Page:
Today’s August showcase of Destiny 2 revealed more about Season 18, various new items that players can look forward to, and much of what the Lightfall expansion really represents both in terms of plot and gameplay. In the past, Bungie has stated that it is working on a completely new damage element that will be introduced in the future, but these plans changed at some point during development, and the Witch Queen became the messenger of Subclass 3.0 updates, rather than introducing something completely new. However, Lightfall will appear in 2023, and with it, Destiny 2 fans will be able to master the powers of the new Strand subclass.
The Strand subclasses are associated with movement, and each class gets access to its own set of abilities, including completely new Aspects, Fragments, and Superpowers. This is a great juxtaposition to Stasis, which instead slows down and freezes others in place. Like the well-established identity of the Darkness subclasses in Destiny 2, the reworking of the Void and Sun subclasses was also about redefining the themes that made them what they were and what they are now. With Season of Plunder, Arc gets a similar 3.0 update that helped improve Void and Solar, and the way its game cycle works can make it the perfect combination of Light and Darkness subclasses.
Why Destiny 2’s Arc 3.0 is a Successful Reworking
Like the recently announced Strand, Arc 3.0 is about moving and perfecting a style of play that promotes players’ awareness of what surrounds them. The Arc subclasses don’t have fancy hooks for this, but they use the sheer force and speed of lightning to allow the Guardians to jump right into the action. This is something that has not been present in the basic Arc subclasses in Destiny 2 so far, but the new tools gained from Aspects and Fragments can help players realize a strong fantasy of rushing into battle and emerging victorious.
The facelift Arc subclasses obtained with the Destiny 2 heist season are great because of the tools that help players close the gap, electrocute their enemies and stay alive at the same time. Compared to the Light subclasses that have already been redesigned, Arc stands out because it combines what they have to achieve individually, which is a first for this element, which was once the worst of the three, with the exception of Titans using Thundercrash. . Void subclasses are more concerned with crowd control and self-preservation through means such as Devour, super shields and invisibility, whereas Solar subclasses are designed for healing and explosions.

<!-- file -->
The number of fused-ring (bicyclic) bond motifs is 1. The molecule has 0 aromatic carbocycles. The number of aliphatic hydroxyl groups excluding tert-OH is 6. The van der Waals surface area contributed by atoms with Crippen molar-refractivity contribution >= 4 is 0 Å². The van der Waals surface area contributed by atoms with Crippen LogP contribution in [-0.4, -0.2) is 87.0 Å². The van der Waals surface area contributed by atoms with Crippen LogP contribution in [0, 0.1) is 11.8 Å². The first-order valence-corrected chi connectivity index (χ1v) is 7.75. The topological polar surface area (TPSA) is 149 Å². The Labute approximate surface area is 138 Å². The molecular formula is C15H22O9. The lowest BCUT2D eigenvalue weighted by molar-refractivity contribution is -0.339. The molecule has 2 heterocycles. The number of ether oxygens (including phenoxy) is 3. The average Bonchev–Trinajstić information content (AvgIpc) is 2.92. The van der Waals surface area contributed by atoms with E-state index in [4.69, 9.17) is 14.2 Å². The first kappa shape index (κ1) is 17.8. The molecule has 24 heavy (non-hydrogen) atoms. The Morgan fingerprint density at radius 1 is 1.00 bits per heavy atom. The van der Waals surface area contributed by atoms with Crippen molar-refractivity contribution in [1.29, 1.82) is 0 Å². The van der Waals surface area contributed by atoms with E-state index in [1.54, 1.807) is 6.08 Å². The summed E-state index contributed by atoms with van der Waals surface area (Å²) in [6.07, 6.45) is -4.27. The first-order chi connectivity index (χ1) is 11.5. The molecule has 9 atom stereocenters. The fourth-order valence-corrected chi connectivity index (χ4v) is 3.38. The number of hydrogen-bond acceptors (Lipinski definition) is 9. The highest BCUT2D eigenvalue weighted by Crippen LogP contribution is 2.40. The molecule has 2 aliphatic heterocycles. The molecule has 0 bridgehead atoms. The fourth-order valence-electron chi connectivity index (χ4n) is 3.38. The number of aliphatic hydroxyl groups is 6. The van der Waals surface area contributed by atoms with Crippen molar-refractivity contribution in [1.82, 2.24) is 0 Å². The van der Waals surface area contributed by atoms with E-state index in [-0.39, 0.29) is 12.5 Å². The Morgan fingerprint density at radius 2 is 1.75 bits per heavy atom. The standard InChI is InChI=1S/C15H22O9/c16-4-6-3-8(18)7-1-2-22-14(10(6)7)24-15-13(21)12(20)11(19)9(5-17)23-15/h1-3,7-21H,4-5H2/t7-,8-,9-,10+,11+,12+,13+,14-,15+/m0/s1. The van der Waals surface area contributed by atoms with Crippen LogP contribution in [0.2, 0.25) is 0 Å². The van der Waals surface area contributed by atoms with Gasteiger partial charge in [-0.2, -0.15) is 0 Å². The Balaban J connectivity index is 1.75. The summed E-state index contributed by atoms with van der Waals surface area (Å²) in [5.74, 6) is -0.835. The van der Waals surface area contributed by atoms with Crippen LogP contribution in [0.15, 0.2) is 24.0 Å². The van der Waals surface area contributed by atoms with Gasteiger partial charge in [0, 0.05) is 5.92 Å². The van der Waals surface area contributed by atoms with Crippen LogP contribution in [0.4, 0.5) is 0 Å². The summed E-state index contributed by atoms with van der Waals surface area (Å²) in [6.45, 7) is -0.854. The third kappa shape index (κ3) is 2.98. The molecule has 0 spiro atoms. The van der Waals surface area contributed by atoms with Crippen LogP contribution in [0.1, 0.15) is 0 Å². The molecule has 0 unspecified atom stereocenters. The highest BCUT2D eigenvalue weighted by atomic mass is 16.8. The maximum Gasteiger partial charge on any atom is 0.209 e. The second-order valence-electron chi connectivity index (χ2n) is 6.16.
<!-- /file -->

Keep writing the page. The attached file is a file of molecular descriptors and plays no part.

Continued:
Arc 3.0 combines these gameplay elements into one subclass, which still remains independent, with its own personality. However, it combines everything there is to love about the Light and Dark subclasses, and also offers a glimpse into the future, showing what a new focus on movement can do when Lightfall’s Strand is released next year. This healthy mix of game styles and iconic features also makes each class both more defined and more similar to each other: Titans gain access to evasion abilities, Hunters work their way through enemies, and Warlocks find a middle ground.
Taking Destiny 2 subclasses of Light with the updated 3.0 system means that players can now fully explore any build option they want with every element without feeling outdated. Hunters in Destiny 2 have received a new superpower that fills the large power vacuum created by the Rejected, warlocks get a built-in exotic item in their abilities, and Titans get a new charged melee that devastates enemies, which creates maximum variety. All in all, pushing Arc 3.0 last was probably the best decision Bungie could have made, and the once shallow element can now find time to shine.
Destiny 2 is available for PC, PS4, PS5, Stadia, Xbox One and Xbox Series X/S.